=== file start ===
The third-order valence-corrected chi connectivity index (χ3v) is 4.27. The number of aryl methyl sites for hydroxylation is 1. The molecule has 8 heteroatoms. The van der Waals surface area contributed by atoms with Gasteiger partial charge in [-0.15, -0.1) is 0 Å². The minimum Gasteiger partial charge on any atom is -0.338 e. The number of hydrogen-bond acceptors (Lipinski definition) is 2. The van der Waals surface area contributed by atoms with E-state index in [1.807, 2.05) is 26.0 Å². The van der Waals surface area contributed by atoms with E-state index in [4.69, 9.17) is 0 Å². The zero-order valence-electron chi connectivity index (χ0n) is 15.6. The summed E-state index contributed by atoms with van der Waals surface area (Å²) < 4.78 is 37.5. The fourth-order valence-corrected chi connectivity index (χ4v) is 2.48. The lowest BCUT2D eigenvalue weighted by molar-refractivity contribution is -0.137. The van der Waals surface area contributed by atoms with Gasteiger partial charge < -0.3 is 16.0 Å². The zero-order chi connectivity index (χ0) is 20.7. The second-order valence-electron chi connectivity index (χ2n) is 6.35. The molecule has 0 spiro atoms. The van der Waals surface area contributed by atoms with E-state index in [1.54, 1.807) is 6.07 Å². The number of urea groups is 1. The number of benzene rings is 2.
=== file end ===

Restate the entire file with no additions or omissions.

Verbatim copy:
The third-order valence-corrected chi connectivity index (χ3v) is 4.27. The number of aryl methyl sites for hydroxylation is 1. The molecule has 8 heteroatoms. The van der Waals surface area contributed by atoms with Gasteiger partial charge in [-0.15, -0.1) is 0 Å². The minimum Gasteiger partial charge on any atom is -0.338 e. The number of hydrogen-bond acceptors (Lipinski definition) is 2. The van der Waals surface area contributed by atoms with E-state index in [1.807, 2.05) is 26.0 Å². The van der Waals surface area contributed by atoms with E-state index in [4.69, 9.17) is 0 Å². The zero-order valence-electron chi connectivity index (χ0n) is 15.6. The summed E-state index contributed by atoms with van der Waals surface area (Å²) < 4.78 is 37.5. The fourth-order valence-corrected chi connectivity index (χ4v) is 2.48. The lowest BCUT2D eigenvalue weighted by molar-refractivity contribution is -0.137. The van der Waals surface area contributed by atoms with Gasteiger partial charge < -0.3 is 16.0 Å². The zero-order chi connectivity index (χ0) is 20.7. The second-order valence-electron chi connectivity index (χ2n) is 6.35. The molecule has 0 spiro atoms. The van der Waals surface area contributed by atoms with E-state index in [1.54, 1.807) is 6.07 Å². The number of urea groups is 1. The number of benzene rings is 2.